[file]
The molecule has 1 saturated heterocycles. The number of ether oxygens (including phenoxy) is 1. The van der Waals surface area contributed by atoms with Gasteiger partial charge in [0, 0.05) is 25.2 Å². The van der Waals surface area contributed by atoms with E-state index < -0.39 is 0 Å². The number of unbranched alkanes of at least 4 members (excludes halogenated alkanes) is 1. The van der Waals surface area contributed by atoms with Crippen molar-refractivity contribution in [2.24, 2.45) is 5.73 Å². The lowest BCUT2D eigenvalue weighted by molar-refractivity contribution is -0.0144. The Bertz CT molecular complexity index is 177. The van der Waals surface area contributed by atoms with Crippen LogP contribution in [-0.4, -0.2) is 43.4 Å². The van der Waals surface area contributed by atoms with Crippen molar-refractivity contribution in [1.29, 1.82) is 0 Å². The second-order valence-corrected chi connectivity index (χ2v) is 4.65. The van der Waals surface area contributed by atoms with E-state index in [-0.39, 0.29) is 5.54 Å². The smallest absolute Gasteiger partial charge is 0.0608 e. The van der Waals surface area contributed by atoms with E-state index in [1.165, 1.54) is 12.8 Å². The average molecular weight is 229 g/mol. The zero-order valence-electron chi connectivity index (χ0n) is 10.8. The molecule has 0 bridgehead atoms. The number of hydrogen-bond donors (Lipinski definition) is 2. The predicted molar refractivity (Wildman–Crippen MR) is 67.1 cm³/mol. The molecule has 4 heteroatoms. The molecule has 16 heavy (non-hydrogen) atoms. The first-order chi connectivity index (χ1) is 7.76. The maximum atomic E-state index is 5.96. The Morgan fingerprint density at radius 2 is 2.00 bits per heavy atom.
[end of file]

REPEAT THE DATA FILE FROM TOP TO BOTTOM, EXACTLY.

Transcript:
The molecule has 1 saturated heterocycles. The number of ether oxygens (including phenoxy) is 1. The van der Waals surface area contributed by atoms with Gasteiger partial charge in [0, 0.05) is 25.2 Å². The van der Waals surface area contributed by atoms with E-state index < -0.39 is 0 Å². The number of unbranched alkanes of at least 4 members (excludes halogenated alkanes) is 1. The van der Waals surface area contributed by atoms with Crippen molar-refractivity contribution in [2.24, 2.45) is 5.73 Å². The lowest BCUT2D eigenvalue weighted by molar-refractivity contribution is -0.0144. The Bertz CT molecular complexity index is 177. The van der Waals surface area contributed by atoms with Crippen LogP contribution in [-0.4, -0.2) is 43.4 Å². The van der Waals surface area contributed by atoms with Crippen molar-refractivity contribution in [1.29, 1.82) is 0 Å². The second-order valence-corrected chi connectivity index (χ2v) is 4.65. The van der Waals surface area contributed by atoms with E-state index in [-0.39, 0.29) is 5.54 Å². The smallest absolute Gasteiger partial charge is 0.0608 e. The van der Waals surface area contributed by atoms with E-state index in [1.165, 1.54) is 12.8 Å². The average molecular weight is 229 g/mol. The zero-order valence-electron chi connectivity index (χ0n) is 10.8. The molecule has 0 bridgehead atoms. The number of hydrogen-bond donors (Lipinski definition) is 2. The predicted molar refractivity (Wildman–Crippen MR) is 67.1 cm³/mol. The molecule has 4 heteroatoms. The molecule has 16 heavy (non-hydrogen) atoms. The first-order chi connectivity index (χ1) is 7.76. The maximum atomic E-state index is 5.96. The Morgan fingerprint density at radius 2 is 2.00 bits per heavy atom.